And now we play catch-up with a photo-montage sequence. Forgive us, but we’ve been a) sick b) tired c) sick and tired (of blogging) and d) taking time off to recover, sleep, and experience our travels to their fullest. But we are back with verve! Here’s a quick flash of our last month.
We made our way up the coast of Morocco (beginning in Agadir, then moving onto Marrakesh, Fes, Chefchaouen, and Tangier). In the medinas, our senses were attacked from every angle. The sounds of motorbikes, the smell of spices, and the incredible colors in every shop overwhelmed. Through the winding maze of the old market, we felt that we were experiencing life as it was lived hundreds of years ago. Snake charmers, scam-artists, tanners and weavers filled the marketplace. When we passed through the food vendors, we saw a woman choose a chicken to purchase, and the butcher slit its throat on the spot. Now that’s fresh meat…
Marrakesh, Morocco—a view from Djemaa El Fna
Marrakesh, Morocco. A possible suspect for Rachel’s week of dysentery.
Fes, Morocco—the main mode of transporting goods through the Medina
Chefchaouen, Morocco. The tradition of painting the buildings blue started in the 15th century by the Sephardic Jews who fled the Spanish Reconquista. They painted their doors blue to signify to other Jews where the community had settled.
We purchased a few handmade carpets from this artisan in Chefchaouen. He was happy to show us how he makes them.
The streets of Chefchaouen
We flew out of Malaga, Spain into Amsterdam to visit some family and friends. Unfortunately, Rachel was too sick to see much of the city.
However, we did get to meet the new addition to the family, who is beyond beautiful! Now presenting: our new baby cousin Rebekah! You can’t see it here, but she’s got the fullest head of blonde hair we’ve ever seen on a newborn. Gorgeous!
Rebekah’s older brother Yonatan. A special thanks to Marisa and Rogier for nursing us back to health.
While in Amsterdam, we made plans to finally meet our Dutch pen pal, Edith Greuter. Rachel and Edith have been writing to one another since the summer of 2011 after Edith received an RSVP to the wedding by accident. She googled our names, found our wedding website, and contacted us about the mis-sent letter. One thing led to another, and Rachel and Edith found they had much in common. Edith repairs old books, and her husband, Adrien, transports art from museum to museum. The interest in literature and art proved a sure-fire way to keep the emails going.
For Rachel, it was so great to have an ear on the other side of the Atlantic. The emails led to a quick and easy friendship, and soon, plans were being made to meet when we arrived in Holland. It was like we were seeing old friends, only we’d never met!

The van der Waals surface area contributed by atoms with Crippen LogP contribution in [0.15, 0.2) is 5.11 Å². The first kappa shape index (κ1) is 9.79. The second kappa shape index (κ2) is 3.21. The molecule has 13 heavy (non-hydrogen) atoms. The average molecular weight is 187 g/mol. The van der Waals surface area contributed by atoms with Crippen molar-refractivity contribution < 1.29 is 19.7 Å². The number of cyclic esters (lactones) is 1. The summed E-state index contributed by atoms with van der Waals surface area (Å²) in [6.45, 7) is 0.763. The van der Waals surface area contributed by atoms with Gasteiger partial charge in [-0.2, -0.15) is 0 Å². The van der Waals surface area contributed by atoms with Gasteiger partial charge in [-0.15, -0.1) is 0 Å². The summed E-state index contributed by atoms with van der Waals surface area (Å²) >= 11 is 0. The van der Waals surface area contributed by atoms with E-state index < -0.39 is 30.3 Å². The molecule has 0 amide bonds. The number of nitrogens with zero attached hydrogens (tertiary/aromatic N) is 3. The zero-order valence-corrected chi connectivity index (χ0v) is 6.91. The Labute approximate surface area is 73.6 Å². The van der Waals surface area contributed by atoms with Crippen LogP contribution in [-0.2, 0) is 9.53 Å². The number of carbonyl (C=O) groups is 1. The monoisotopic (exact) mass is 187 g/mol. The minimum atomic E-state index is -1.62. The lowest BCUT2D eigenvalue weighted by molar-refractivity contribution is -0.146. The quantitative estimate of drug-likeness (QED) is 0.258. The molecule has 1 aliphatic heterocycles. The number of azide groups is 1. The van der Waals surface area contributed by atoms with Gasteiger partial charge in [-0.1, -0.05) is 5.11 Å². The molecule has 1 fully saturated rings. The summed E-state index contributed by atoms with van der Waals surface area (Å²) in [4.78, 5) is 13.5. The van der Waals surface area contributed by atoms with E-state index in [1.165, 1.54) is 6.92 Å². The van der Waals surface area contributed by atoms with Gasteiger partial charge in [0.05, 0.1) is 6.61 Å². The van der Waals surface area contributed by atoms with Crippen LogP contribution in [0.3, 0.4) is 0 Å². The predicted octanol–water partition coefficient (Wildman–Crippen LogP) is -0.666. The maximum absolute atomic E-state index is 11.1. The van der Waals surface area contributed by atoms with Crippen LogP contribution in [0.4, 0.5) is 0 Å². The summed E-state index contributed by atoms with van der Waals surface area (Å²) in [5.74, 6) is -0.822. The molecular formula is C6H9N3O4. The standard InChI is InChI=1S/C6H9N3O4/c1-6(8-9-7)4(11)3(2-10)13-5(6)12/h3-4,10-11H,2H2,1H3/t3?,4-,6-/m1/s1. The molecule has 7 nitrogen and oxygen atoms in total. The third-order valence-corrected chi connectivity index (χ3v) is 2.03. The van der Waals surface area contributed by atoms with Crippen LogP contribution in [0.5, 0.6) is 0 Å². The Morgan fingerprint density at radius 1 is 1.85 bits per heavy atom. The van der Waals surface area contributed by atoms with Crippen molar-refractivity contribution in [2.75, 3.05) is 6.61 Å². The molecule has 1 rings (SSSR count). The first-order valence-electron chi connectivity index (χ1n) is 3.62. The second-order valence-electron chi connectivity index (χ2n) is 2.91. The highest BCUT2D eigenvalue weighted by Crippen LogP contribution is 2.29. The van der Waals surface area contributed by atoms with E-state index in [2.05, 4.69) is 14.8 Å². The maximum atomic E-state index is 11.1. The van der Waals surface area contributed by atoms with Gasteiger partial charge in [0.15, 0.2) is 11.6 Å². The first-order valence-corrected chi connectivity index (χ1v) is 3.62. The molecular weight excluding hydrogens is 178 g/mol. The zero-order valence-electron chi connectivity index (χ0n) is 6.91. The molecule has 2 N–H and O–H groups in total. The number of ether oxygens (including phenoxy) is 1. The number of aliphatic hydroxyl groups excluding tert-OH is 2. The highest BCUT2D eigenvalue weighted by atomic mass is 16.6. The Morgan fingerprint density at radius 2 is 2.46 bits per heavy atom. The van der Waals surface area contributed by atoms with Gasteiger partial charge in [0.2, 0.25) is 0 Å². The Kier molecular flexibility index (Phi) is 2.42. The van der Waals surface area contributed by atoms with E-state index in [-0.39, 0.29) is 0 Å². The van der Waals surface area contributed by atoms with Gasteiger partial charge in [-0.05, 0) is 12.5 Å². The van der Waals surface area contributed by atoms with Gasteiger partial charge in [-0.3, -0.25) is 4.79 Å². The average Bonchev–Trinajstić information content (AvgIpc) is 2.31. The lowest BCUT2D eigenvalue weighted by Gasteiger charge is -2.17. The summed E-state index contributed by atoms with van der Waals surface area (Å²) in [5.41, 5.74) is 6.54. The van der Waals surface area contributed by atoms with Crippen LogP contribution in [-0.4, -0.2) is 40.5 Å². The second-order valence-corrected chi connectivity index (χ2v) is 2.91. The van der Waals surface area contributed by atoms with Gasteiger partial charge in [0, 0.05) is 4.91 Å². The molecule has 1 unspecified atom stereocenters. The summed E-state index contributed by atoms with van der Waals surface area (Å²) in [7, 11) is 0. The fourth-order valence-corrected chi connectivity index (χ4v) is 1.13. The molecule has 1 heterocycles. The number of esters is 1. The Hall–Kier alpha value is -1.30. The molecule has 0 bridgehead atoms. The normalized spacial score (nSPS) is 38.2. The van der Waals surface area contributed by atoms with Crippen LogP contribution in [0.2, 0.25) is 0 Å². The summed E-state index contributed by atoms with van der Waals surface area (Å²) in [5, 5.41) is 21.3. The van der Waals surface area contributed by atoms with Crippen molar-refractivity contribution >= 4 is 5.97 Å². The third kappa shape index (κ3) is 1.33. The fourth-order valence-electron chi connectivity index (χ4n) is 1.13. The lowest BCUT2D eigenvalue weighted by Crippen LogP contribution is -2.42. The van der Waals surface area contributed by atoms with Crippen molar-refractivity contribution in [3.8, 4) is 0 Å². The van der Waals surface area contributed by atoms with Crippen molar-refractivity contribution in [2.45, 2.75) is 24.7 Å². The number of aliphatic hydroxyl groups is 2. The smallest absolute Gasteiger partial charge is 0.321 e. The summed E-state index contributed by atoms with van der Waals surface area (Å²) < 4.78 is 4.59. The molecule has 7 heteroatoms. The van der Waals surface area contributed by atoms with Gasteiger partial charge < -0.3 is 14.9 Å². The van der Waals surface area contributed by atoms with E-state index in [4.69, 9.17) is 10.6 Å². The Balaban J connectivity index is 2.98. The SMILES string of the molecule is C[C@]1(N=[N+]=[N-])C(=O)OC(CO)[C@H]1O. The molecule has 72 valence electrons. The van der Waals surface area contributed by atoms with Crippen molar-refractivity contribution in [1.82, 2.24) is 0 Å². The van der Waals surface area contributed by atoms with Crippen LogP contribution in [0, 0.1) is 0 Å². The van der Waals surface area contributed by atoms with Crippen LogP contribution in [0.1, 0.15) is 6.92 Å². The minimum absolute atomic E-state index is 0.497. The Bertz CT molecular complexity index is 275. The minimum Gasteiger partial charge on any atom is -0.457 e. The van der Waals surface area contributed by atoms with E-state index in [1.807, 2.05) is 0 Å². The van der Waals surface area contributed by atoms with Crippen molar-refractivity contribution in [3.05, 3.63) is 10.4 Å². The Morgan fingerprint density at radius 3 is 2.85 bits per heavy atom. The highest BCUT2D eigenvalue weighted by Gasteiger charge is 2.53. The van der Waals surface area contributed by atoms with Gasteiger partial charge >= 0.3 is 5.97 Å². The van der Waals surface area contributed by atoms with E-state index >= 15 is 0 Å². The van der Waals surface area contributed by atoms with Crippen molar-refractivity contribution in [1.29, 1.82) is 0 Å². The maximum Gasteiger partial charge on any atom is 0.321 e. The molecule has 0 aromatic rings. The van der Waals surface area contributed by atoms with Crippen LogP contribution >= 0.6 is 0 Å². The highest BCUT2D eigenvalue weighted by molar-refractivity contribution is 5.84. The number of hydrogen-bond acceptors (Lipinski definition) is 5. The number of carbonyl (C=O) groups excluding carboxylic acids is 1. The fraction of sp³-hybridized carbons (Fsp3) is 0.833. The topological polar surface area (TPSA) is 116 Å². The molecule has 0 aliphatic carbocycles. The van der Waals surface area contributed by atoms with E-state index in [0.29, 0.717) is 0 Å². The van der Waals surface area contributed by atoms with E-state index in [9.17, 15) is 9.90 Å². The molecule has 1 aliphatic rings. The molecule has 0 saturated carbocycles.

The Greuters invited us to dinner—a really warm and kind gesture for strangers they’d only known over the internet. Rachel was just getting over her sickness, and was nearly finished with her antibiotics, when the dinner date arrived. She warned Edith that she’d been ill and might not be able to eat a big dinner. Understated.
Adrien had prepared a BEAUTIFUL dinner—fresh hor’s devours, pasta with lobster, salmon, ect., in addition to a homemade tiramisu for dessert. It looked marvelous. We’d been gabbing, getting along wonderfully, but when Rachel sat down to dinner and had her first bite, she realized (that despite being delicious), it wasn’t going to stay down long. A quick sprint to the bathroom saying, “I’m the worst dinner guest ever!” was not how she’d envisioned making her first impression.
Despite that, we managed to have a great time. It will always remain to Rachel the best dinner she never ate.
After Amsterdam we flew to Rome to meet up with the Ephraims for an amazing 10-day trip around Italy. We stopped in Rome, Florence, and Venice.
Rachel and Josh inside the Colosseum in Rome.
Florence at night
The Fish Market in Venice.
One of the greatest experiences we had was taking a cooking class from a local Venetian. Rachel’s dad, Marty, ended up showing the chef a thing or two, and we all enjoyed a delicious lunch of artichokes, shrimp, linguine and clams, soft-shelled crabs, and tiramisu.
A boat ride to the island of Murano to see the glass-blowing factory.
Josh, the philosopher.
Thank you Ephraims for the incredible experience. We especially loved our daily gellatos, all of the art, the delicious dinners, and of course, the wonderful company.
After saying arrivederci to the Ephraims, we headed to a farm in Dozza, Italy to work for a week. The farm is located in a wine-producing region, and they mainly grow grapes for wine and keep goats. Every day we were drinking wine made from their grapes and eating ricotta cheese made from their goat milk!
The view from the farm.
Much time on farm was spent playing with Charlotte (5 yrs old) and Isabel (7 yrs old). Charlotte famously said to Rachel, while helping to collect stray sticks from the vineyard, “Hard work is important, but it is also important to have fun while you work.” So true, Charlotte.
Every 2 years in Dozza, Italy famous national and international artists come to the town to paint the walls of the buildings.
Rachel’s favorite mural
Now we anxiously await the arrival of our friend Nicole. Tomorrow we will travel to Croatia and could not be more excited for the next leg of our travels.